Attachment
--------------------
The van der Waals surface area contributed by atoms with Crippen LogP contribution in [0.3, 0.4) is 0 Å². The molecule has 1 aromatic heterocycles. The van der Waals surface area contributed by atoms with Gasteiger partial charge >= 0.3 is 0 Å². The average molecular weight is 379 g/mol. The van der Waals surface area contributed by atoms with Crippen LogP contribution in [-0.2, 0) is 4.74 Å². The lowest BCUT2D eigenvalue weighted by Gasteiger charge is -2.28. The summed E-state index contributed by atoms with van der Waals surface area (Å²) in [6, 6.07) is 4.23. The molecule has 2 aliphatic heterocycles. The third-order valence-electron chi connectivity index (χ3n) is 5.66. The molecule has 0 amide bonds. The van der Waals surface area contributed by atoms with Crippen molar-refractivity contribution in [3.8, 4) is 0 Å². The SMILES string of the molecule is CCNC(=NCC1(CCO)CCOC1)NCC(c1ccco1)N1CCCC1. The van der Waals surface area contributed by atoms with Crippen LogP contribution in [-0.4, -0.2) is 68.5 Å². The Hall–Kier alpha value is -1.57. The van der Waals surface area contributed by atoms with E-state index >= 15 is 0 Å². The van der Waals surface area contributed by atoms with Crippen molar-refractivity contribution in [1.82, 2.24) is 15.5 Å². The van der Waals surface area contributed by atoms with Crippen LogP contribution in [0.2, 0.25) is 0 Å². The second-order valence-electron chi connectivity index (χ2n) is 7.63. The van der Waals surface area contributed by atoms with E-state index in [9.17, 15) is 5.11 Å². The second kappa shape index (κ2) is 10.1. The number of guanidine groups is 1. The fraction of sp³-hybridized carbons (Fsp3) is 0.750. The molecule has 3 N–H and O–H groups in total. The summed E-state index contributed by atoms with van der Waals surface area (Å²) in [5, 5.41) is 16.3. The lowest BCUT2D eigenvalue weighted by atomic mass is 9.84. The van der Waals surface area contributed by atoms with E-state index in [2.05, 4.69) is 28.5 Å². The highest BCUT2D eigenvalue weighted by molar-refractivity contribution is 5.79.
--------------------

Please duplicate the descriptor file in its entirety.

The van der Waals surface area contributed by atoms with Crippen LogP contribution in [0.3, 0.4) is 0 Å². The molecule has 1 aromatic heterocycles. The van der Waals surface area contributed by atoms with Gasteiger partial charge >= 0.3 is 0 Å². The average molecular weight is 379 g/mol. The van der Waals surface area contributed by atoms with Crippen LogP contribution in [-0.2, 0) is 4.74 Å². The lowest BCUT2D eigenvalue weighted by Gasteiger charge is -2.28. The summed E-state index contributed by atoms with van der Waals surface area (Å²) in [6, 6.07) is 4.23. The molecule has 2 aliphatic heterocycles. The third-order valence-electron chi connectivity index (χ3n) is 5.66. The molecule has 0 amide bonds. The van der Waals surface area contributed by atoms with Crippen molar-refractivity contribution in [3.8, 4) is 0 Å². The SMILES string of the molecule is CCNC(=NCC1(CCO)CCOC1)NCC(c1ccco1)N1CCCC1. The van der Waals surface area contributed by atoms with Crippen LogP contribution in [-0.4, -0.2) is 68.5 Å². The Hall–Kier alpha value is -1.57. The van der Waals surface area contributed by atoms with E-state index >= 15 is 0 Å². The van der Waals surface area contributed by atoms with Crippen molar-refractivity contribution in [1.82, 2.24) is 15.5 Å². The van der Waals surface area contributed by atoms with Crippen LogP contribution in [0.2, 0.25) is 0 Å². The second-order valence-electron chi connectivity index (χ2n) is 7.63. The van der Waals surface area contributed by atoms with E-state index in [9.17, 15) is 5.11 Å². The second kappa shape index (κ2) is 10.1. The number of guanidine groups is 1. The fraction of sp³-hybridized carbons (Fsp3) is 0.750. The molecule has 3 N–H and O–H groups in total. The summed E-state index contributed by atoms with van der Waals surface area (Å²) in [5, 5.41) is 16.3. The lowest BCUT2D eigenvalue weighted by atomic mass is 9.84. The van der Waals surface area contributed by atoms with E-state index in [2.05, 4.69) is 28.5 Å². The highest BCUT2D eigenvalue weighted by molar-refractivity contribution is 5.79.